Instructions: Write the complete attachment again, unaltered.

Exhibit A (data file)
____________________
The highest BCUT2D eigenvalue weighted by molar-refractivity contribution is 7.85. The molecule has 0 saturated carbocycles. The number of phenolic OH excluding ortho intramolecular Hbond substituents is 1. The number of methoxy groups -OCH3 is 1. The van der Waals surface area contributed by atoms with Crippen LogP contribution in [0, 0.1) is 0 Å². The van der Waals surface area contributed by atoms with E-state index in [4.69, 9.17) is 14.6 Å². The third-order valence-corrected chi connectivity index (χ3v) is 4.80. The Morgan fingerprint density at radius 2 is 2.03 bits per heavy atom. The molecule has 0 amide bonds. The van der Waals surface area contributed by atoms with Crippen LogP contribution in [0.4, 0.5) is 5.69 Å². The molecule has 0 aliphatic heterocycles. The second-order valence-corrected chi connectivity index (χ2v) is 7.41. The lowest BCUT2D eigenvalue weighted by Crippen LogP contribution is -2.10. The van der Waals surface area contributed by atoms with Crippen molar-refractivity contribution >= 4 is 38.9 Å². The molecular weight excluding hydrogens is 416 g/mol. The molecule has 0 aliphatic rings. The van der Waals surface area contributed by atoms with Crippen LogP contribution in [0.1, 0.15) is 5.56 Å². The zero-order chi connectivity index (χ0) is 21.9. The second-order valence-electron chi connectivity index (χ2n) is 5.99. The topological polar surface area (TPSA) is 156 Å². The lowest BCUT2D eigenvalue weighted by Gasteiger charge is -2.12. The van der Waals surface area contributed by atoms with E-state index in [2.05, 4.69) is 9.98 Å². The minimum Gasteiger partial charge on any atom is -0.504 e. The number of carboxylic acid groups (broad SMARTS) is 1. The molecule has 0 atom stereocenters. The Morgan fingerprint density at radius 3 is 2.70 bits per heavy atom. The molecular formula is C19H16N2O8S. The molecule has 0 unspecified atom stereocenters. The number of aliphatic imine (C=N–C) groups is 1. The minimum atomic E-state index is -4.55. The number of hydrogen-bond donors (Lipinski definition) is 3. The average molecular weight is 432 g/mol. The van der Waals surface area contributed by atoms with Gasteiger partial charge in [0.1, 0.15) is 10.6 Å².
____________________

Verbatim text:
The highest BCUT2D eigenvalue weighted by molar-refractivity contribution is 7.85. The molecule has 0 saturated carbocycles. The number of phenolic OH excluding ortho intramolecular Hbond substituents is 1. The number of methoxy groups -OCH3 is 1. The van der Waals surface area contributed by atoms with Crippen LogP contribution in [0, 0.1) is 0 Å². The van der Waals surface area contributed by atoms with E-state index in [4.69, 9.17) is 14.6 Å². The third-order valence-corrected chi connectivity index (χ3v) is 4.80. The Morgan fingerprint density at radius 2 is 2.03 bits per heavy atom. The molecule has 0 amide bonds. The van der Waals surface area contributed by atoms with Crippen LogP contribution in [0.4, 0.5) is 5.69 Å². The molecule has 0 aliphatic heterocycles. The second-order valence-corrected chi connectivity index (χ2v) is 7.41. The lowest BCUT2D eigenvalue weighted by Crippen LogP contribution is -2.10. The van der Waals surface area contributed by atoms with Crippen molar-refractivity contribution >= 4 is 38.9 Å². The molecular weight excluding hydrogens is 416 g/mol. The molecule has 0 aliphatic rings. The van der Waals surface area contributed by atoms with Crippen LogP contribution in [0.1, 0.15) is 5.56 Å². The zero-order chi connectivity index (χ0) is 21.9. The second-order valence-electron chi connectivity index (χ2n) is 5.99. The topological polar surface area (TPSA) is 156 Å². The lowest BCUT2D eigenvalue weighted by Gasteiger charge is -2.12. The van der Waals surface area contributed by atoms with E-state index in [2.05, 4.69) is 9.98 Å². The minimum Gasteiger partial charge on any atom is -0.504 e. The number of carboxylic acid groups (broad SMARTS) is 1. The molecule has 0 atom stereocenters. The Morgan fingerprint density at radius 3 is 2.70 bits per heavy atom. The molecular formula is C19H16N2O8S. The molecule has 0 unspecified atom stereocenters. The number of aliphatic imine (C=N–C) groups is 1. The minimum atomic E-state index is -4.55. The number of hydrogen-bond donors (Lipinski definition) is 3. The average molecular weight is 432 g/mol. The van der Waals surface area contributed by atoms with Gasteiger partial charge in [0.1, 0.15) is 10.6 Å².